Whatever your line of work is, all small businesses carry an element of risk which can affect you, your staff and the general public.

There are approximately 5 million small to medium businesses within the UK and around 2.15 million small businesses registered for VAT or PAYE in the UK as of March 2010.  Of these, 58.9% are registered as a corporate business and 23.08% as a sole trader.

The employment rate of working age population as of October 2010 was around 70.6% and it found that smaller businesses provided approximately 60% of jobs within the UK.

We could assume that 1,266,350 of UK small businesses hold Employers Liability Insurance (EL), but this is not the case.

Some businesses operate illegally because they are not covered with the correct insurances to protect themselves and their employees.  This may simply be due to lack of knowledge or it could be down to ignorance, but the importance of Employers Liability insurance must not be misunderstood.

Employers Liability Insurance

Employers Liability (Compulsory Insurance) Act 1969 protects a business and its owner from any liability claims made by employees who have been injured at work or suffered a work related disease.

Employers Liability insurance is a legal requirement which will cover the cost of compensation if an employee suffers an injury, illness or disease whilst at work, even if they have followed the correct instructions.

Any business that has employees must obtain the correct employers liability insurance cover. Failure to arrange the cover you require could leave a business susceptible to substantial penalties amounting to £2,500 for each day it has traded without Employers Liability insurance and/or sometimes imprisonment up to a maximum of 14 years.

Previous Employers Liability records and certificates should never be disposed of, as claims can arise months or years later, due to various diseases taking a long time to develop.

How to purchase Employers Liability Insurance

Employers Liability Insurance is rarely bought as a standalone policy as it is generally combined with Public Liability insurance. Public Liability is an optional policy but it is a valuable purchase if the business comes into contact with the general public as claims can be made by individuals who have either been injured or had their property damaged as a result of the business operations.

Health & Safety

A business employs staff to carry out and contribute to its business activities and or operations. As an employer you are responsible for the health and safety of employees and are required by law to ensure that they are protected whilst at their place of work.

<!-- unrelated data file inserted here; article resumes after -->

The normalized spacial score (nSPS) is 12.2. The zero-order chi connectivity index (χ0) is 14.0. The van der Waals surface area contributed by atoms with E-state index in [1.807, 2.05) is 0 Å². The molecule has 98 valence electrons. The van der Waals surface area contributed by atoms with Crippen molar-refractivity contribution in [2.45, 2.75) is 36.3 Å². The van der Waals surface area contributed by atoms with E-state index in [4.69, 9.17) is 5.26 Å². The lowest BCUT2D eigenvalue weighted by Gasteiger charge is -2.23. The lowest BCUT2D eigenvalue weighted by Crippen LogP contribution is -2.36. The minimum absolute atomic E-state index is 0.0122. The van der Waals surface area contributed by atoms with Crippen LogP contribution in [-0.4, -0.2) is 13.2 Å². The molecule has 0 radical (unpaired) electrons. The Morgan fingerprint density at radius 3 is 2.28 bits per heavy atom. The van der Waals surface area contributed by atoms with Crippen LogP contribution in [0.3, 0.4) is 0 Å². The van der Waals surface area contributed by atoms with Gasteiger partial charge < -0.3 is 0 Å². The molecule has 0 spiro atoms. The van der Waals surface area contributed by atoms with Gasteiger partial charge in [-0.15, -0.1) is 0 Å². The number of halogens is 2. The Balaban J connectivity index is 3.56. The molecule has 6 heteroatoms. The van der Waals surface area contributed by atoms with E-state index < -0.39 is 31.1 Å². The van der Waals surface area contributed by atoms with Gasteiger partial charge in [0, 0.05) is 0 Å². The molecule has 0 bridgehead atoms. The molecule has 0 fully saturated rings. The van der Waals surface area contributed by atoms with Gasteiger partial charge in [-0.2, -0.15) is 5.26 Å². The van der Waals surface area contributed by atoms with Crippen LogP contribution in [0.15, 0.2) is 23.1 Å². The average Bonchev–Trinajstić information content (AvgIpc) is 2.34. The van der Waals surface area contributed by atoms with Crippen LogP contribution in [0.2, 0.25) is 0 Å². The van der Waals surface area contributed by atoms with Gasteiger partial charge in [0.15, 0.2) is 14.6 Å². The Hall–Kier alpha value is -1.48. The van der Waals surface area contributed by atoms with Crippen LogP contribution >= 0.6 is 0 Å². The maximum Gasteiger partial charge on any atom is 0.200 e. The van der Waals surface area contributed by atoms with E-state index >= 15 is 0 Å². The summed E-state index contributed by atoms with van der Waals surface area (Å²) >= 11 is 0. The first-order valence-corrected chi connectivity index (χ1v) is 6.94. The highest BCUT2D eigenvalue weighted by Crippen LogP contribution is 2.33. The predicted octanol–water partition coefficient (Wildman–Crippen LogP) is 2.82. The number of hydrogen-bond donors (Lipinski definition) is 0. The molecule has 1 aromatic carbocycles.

To minimise the risk of a liability claim, planning and implementing a robust Health and Safety policy and strategy is essential this will include but is not limited to frequent risk assessments.

2009/10 figures showed that:

  • 152 workers suffered fatal injuries at work, resulting in a loss of 28.5 million working days;
  • 1.3 million people suffered from an illness believed to have be caused/made worse by their current or past jobs resulting in 23.4million lost days
  • 121,430 other employee injuries were reported under RIDDOR*, resulting in a loss of 5.1 million working days

The above consequences would not be covered by an Employers Liability policy but would be managed with an effective and efficient Health and Safety strategy.  Additionally, the Health and Safety Executive (HSE) perform random inspections to ensure that the working areas are safe and comply with regulations and they will also require a valid Employers Liability certificate – which should always be visible to employees.

New regulations mean that it can be displayed in electronic format.


  • A sole trader, with no staff will not need to acquire an Employers Liability policy due to not having any employees.  But if you have work experience students and voluntary/unpaid ‘helpers’ they will be classed as an employee and Employers’ Liability Insurance will then be required.
  • A family business will not need to obtain Employers Liability – Unless it is incorporated as a Limited Company.
  • Most public organisations will not require Employers Liability – Government Departments and Agencies, Local Authorities, Police Authorities and Nationalised Industries and Health Service bodies – National Health Service Trusts, Health Authorities.

An increased premium is a better option than a large fine or ultimately jail, so if you are in business and in doubt whether or not you should have Employers Liability insurance, call our insurance specialists for an informal discussion today.

The purpose of this article is to give you the reader an understanding. It is not a legal interpretation of the Employers’ Liability (Compulsory Insurance) Act and has no formal legal status.

Sources: HSE.gov.uk, statistics.gov.uk, bis.gov.uk

* RIDDOR – The Reporting of Injuries, Diseases and Dangerous Occurrences Regulations 1995